Nearly five years after he first learned his wife was having an affair with Sen. John Ensign (R-NV), former Senate staffer Doug Hampton was sentenced on Wednesday to one year probation for violating a revolving door law that prevents staffers from lobbying within a year of leaving office.
The 50-year-old Hampton was originally charged with seven felonies but reached a deal with federal prosecutors that allowed him to plea guilty to a simple misdemeanor.
Hampton told U.S. District Judge Beryl Howell that he wanted to “express my apologies for the choices and decisions that I made” and asked for the judge’s kindness at a hearing on Wednesday. Howell told Hampton he was “betrayed by your friend and by your wife,” and called his story a “sordid” tale before sentencing him to one year probation.
But even though a Senate Ethics report found there was “substantial credible evidence” that Ensign conspired to violate the very lobbying restrictions that Hampton was charged with breaking, the Nevada Republican never faced charges himself. While it’s been clear for awhile that Ensign was never going to be indicted, the closure of the Hampton case makes that a near certainty.
“It’s not surprising that Hampton didn’t get any jail time — the sentencing guidelines didn’t call for it — it’s outrageous that he’s the only one ever prosecuted in the whole affair,” Melanie Sloan of Citizens for Responsibility and Ethics in Washington told TPM. “Hampton was the only one who was honest about anything, and certainly it’s incomprehensible how Ensign walked away clean.”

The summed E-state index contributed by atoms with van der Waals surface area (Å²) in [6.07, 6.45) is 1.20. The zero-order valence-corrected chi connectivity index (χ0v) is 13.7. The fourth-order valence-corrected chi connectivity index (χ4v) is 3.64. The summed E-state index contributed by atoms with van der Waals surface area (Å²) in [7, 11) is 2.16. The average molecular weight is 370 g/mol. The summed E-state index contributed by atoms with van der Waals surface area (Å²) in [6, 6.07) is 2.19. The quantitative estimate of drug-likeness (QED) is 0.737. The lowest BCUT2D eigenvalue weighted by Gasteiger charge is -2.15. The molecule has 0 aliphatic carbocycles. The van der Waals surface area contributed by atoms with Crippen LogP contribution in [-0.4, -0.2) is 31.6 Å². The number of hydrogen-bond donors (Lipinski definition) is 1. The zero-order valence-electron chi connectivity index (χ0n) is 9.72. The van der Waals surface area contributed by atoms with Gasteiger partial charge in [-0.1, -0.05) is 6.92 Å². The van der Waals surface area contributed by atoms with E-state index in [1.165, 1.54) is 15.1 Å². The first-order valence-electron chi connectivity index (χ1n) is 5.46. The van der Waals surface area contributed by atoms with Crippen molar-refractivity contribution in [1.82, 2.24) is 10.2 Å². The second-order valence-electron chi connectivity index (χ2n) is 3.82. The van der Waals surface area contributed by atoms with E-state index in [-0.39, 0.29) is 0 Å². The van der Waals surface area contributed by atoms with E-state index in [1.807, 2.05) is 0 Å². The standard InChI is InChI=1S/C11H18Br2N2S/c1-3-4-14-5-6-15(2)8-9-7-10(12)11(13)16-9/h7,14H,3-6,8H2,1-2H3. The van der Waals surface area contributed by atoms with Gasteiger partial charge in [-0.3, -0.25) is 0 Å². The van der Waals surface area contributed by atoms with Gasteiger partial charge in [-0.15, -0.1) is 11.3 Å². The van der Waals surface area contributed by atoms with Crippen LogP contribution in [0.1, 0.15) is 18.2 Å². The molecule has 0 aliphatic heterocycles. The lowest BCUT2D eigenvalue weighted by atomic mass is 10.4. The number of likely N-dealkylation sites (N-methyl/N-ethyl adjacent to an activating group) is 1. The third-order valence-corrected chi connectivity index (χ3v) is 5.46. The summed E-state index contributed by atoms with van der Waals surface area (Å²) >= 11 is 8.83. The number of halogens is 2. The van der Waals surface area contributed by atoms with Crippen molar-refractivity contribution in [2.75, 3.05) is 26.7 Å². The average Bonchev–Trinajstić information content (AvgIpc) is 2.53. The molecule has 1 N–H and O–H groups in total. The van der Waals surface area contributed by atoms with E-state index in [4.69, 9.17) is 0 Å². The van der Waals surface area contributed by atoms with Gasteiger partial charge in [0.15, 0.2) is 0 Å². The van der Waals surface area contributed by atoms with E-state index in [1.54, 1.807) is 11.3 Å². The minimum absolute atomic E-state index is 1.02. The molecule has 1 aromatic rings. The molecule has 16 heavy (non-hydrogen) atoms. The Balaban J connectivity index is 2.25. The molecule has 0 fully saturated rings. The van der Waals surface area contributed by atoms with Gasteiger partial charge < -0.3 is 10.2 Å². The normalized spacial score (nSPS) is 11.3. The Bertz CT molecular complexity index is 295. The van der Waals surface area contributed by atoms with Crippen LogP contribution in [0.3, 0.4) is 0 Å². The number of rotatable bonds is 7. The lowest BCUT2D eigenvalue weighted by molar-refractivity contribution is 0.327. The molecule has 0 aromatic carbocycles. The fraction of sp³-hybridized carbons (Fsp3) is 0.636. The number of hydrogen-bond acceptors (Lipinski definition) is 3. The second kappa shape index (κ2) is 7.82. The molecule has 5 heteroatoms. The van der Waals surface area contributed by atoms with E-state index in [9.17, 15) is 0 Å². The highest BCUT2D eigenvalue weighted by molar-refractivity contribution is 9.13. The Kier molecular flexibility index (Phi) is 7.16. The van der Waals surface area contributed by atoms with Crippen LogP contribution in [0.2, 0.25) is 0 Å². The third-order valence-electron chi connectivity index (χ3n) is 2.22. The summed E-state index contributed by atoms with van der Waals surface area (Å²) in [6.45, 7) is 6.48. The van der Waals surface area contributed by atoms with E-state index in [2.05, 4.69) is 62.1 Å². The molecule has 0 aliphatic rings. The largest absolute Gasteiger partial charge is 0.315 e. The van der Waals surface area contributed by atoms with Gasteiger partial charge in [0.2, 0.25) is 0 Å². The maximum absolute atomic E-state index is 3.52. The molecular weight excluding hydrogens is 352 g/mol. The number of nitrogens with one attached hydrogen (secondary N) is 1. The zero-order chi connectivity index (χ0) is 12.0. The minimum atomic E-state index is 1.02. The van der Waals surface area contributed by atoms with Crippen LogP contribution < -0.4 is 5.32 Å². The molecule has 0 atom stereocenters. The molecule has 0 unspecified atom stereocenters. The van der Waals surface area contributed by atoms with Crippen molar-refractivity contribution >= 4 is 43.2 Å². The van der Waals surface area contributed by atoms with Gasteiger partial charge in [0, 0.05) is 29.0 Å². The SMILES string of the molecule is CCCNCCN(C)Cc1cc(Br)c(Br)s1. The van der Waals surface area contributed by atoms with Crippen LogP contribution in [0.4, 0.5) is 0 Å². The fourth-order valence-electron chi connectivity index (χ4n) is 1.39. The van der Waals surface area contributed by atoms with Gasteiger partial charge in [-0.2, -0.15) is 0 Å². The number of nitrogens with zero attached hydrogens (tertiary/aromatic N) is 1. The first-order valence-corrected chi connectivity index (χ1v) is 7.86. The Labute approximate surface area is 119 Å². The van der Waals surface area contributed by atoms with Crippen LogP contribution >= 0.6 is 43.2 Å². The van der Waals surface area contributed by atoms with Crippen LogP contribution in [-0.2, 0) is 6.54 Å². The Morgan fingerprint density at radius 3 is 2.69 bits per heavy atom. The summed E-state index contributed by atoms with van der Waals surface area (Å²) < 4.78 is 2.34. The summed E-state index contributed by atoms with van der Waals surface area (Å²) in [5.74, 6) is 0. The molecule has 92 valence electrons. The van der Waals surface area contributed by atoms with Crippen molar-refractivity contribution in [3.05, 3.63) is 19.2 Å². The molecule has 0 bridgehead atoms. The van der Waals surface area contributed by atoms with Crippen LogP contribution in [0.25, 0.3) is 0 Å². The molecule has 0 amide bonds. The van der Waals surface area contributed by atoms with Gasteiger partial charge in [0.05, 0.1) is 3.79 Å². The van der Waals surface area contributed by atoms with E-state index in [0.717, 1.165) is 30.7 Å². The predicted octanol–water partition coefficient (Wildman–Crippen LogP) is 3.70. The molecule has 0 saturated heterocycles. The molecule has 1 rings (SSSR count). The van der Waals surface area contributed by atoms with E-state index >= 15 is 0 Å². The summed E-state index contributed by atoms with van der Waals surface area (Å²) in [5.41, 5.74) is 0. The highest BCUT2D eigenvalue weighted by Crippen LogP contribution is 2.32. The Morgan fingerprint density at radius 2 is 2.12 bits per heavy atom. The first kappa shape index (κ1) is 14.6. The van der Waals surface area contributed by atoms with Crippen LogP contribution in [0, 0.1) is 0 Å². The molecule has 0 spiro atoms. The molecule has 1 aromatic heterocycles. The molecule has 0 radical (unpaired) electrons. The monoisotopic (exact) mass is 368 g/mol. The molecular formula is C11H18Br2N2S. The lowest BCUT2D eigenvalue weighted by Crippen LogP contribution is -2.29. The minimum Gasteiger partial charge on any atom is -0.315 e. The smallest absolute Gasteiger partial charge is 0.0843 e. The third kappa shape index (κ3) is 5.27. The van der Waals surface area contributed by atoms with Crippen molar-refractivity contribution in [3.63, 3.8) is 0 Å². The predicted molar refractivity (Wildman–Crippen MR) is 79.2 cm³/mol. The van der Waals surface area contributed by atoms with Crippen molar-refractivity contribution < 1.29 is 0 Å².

The Justice Department had already closed out its investigation into Ensign before the Senate Ethics report was released in March 2011. Later in 2011, the Justice Department said it was evaluating the evidence presented by the Ethics Committee, but there could have been issues using much of the evidence in court because communications from lawmakers are protected by the “speech and debate” clause of the Constitution.
Sloan said she doesn’t believe the “speech and debate” clause would keep federal prosecutors from bringing a case.
“I’m very cognizant of ‘speech and debate’ issues, ‘speech and debate’ issues are huge, but I don’t think ‘speech or debate’ issues are in any way involved in whether you help someone set up a lobbying business, because that’s not the kind of legislative action that’s considered in the scope of the clause,” Sloan said.
“There seemed to me to be a plethora of evidence including documents published by the New York Times that would have given prosecutors enough to at least indict Ensign,” Sloan continued.
Besides the revolving door law violations, the Ethics Committee report found that Ensign had dubbed a payment his parents gave to the Hampton family a “severance” payment until a lawyer told him that wouldn’t be a great idea because it could be considered a donation to his campaign. The report found that Sen. Tom Coburn (R-OK) helped negotiate the payment to the Hamptons.
DOJ’s Public Integrity Unit has “been doing a terrible job,” Sloan said. “I have no excuse for their lousy record, I don’t know how to explain it.” DOJ has previously declined to comment on the case and a DOJ spokeswoman had no immediate comment on Wednesday.